3. Deonte Burton – Nevada vs. UNLV, 1/30/13

[youtube http://www.youtube.com/watch?v=uaNUd8r-nVo%5D

Watch the video. Now watch it again. And again. I’m still in shock.

Burton is one of the most electrifying players that nobody knows about. He’s only 6-foot-1 yet can explode like somebody 6-foot-7 and has hit clutch shot after clutch shot. But look at this dunk. Look at how he get’s his arm cocked back for full extension. Remember, Burton is just 6-FOOT-1! This is an incredible dunk.

2. Marcus Lewis – Eastern Kentucky vs. Southeast Missouri, 2/2/13

[youtube http://www.youtube.com/watch?v=ufsGMYsyW-Q%5D

Remember how I just said that Deonte Burton’s out-of-bounds ally-oop was incredible? Well it was. But Marcus Lewis’ out-of-bounds ally-oop was incredible on steroids.

First he burns the poor defender who gets caught peeking at the in-bounds pass. Then he jumps up, uses a defenders face as a springboard and dunks all over the entire team. Like I said: incredible on steroids.

1. Jamaal Franklin – San Diego State vs. Fresno State, 1/10/13

[youtube http://www.youtube.com/watch?v=zLPGiv0HI5Q&w=560&h=315%5D

This is why the kids call him “Circus Time”.

Only Jamaal Franklin would toss himself a 25-foot self-ally-oop off the backboard in while splitting a double team. Who does something like that? Jamaal Franklin. That’s who.

This is…I just…The thing about it is…A month later, and I’m still speechless.

Just shut it down already. Game over.

I can’t even begin to imagine what has to take place in order for this dunk to not still be No. 1 at season’s end.

Louisville challenges NCAA over recruiting allegations

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LOUISVILLE, Ky. — Louisville has refuted NCAA allegations against its men’s basketball program in the wake of a federal corruption scandal, requesting that the highest-level violation be reclassified.

The university also is challenging that former coach Rick Pitino failed to promote an atmosphere of compliance in his program.

Louisville filed a 104-page response last week to the Notice Of Allegations sent to the school in May. The document stated that college sports’ governing body seeks to ignore wire fraud convictions against several people involved in the scheme – including a former Adidas executive – by suggesting they were representing its athletic interests. Louisville’s contract with the apparel maker was a standard sponsorship agreement rather than a promotional deal, the response added.

“This argument is as novel as it is wrong,” the school wrote in its response. “Even if an institution has some responsibility for the conduct of its suppliers, that responsibility plainly does not extend to acts of fraud perpetrated against the institution itself.”

Louisville also seeks to have several second-tier violations reclassified even lower. The NCAA has until Nov. 15 to respond with the school responding 15 days after before a decision is made whether the case will proceed through the traditional Committee on Infractions or Independent Accountability Review Process (IARP).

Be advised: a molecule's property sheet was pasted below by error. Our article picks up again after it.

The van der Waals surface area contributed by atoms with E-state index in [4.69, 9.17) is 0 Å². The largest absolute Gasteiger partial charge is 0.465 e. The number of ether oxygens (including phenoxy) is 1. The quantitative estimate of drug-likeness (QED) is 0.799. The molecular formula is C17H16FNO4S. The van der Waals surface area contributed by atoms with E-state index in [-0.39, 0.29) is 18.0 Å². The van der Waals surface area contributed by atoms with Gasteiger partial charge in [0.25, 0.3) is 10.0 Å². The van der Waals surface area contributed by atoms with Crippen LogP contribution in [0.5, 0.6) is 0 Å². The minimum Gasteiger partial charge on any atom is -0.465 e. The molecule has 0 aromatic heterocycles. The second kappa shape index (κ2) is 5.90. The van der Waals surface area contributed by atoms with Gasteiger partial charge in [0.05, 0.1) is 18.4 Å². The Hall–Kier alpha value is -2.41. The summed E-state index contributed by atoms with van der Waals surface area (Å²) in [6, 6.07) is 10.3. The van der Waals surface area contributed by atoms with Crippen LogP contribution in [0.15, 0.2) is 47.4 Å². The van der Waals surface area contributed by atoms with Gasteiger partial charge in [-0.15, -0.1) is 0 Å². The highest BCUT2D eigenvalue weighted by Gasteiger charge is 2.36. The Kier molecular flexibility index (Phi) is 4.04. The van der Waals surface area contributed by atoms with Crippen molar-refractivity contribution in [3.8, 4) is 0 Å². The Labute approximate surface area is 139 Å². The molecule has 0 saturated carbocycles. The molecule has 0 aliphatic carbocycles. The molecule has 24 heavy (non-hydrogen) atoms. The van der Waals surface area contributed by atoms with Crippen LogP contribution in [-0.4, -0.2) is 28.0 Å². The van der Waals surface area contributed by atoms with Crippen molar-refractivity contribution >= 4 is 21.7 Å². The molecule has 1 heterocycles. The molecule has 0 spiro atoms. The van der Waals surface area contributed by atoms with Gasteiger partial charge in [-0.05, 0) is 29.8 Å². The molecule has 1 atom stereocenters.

The NCAA’s Notice of Allegations states that Louisville committed a Level I violation, considered the most severe, with an improper recruiting offer and extra benefits along with several lesser violations. Those lesser violations also include Pitino failing to promote an atmosphere of compliance.

The NCAA notice completed a two-year investigation following a federal corruption probe of college basketball announced in September 2017. Louisville acknowledged its involvement in the federal investigation related to the recruitment of former player Brian Bowen II. Pitino, who’s now coaching Iona, was not named in the federal complaint and has consistently denied authorizing or having knowledge of a payment to a recruit’s family.

Louisville has previously indicated it would accept responsibility for violations it committed but would contest allegations it believed were not supported by facts. The school also noted corrective measures taken in the scandal’s immediate aftermath, such as suspending and then firing Pitino and athletic director Tom Jurich.

Louisville also dismissed the NCAA’s contention that former Adidas executive James Gatto and amateur league director Merl Code represented the school while funneling illegal payments to recruits at several schools.

“The enforcement staff’s remaining allegations lack factual support and overread the relevant Bylaws,” the response stated, “and rest on the erroneous contention that the conspirators were representatives of the University’s athletics interests.

“For these reasons and others set forth, the panel should reject the enforcement staff’s dramatically overbroad theory, and classify this case as involving a Level II-Mitigated violation.”

Bubbles brewing with season on horizon

Brian Spurlock-USA TODAY Sports
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INDIANAPOLIS — With the coronavirus pandemic already forcing changes for college basketball, a bubble may be brewing in Indianapolis.

Indiana Sports Corp. released a 16-page proposal Friday that calls for turning the city convention center’s exhibition halls and meeting rooms into basketball courts and locker rooms. There would be expansive safety measures and daily COVID-19 testing.

The all-inclusive price starts at $90,000 per team and would cover 20 hotel rooms per traveling party, testing, daily food vouchers ranging from $30-$50 and the cost of game officials. Sports Corp. President Ryan Vaughn said the price depends on what offerings teams or leagues choose.

“The interest has been high,” Vaughn said. “I think as conferences figure out what conference and non-conference schedules are going to look like, we’re we’re a very good option for folks. I would tell you we’ve had conversations with the power six conferences, mid-majors, it’s really kind of all over the Division I spectrum.”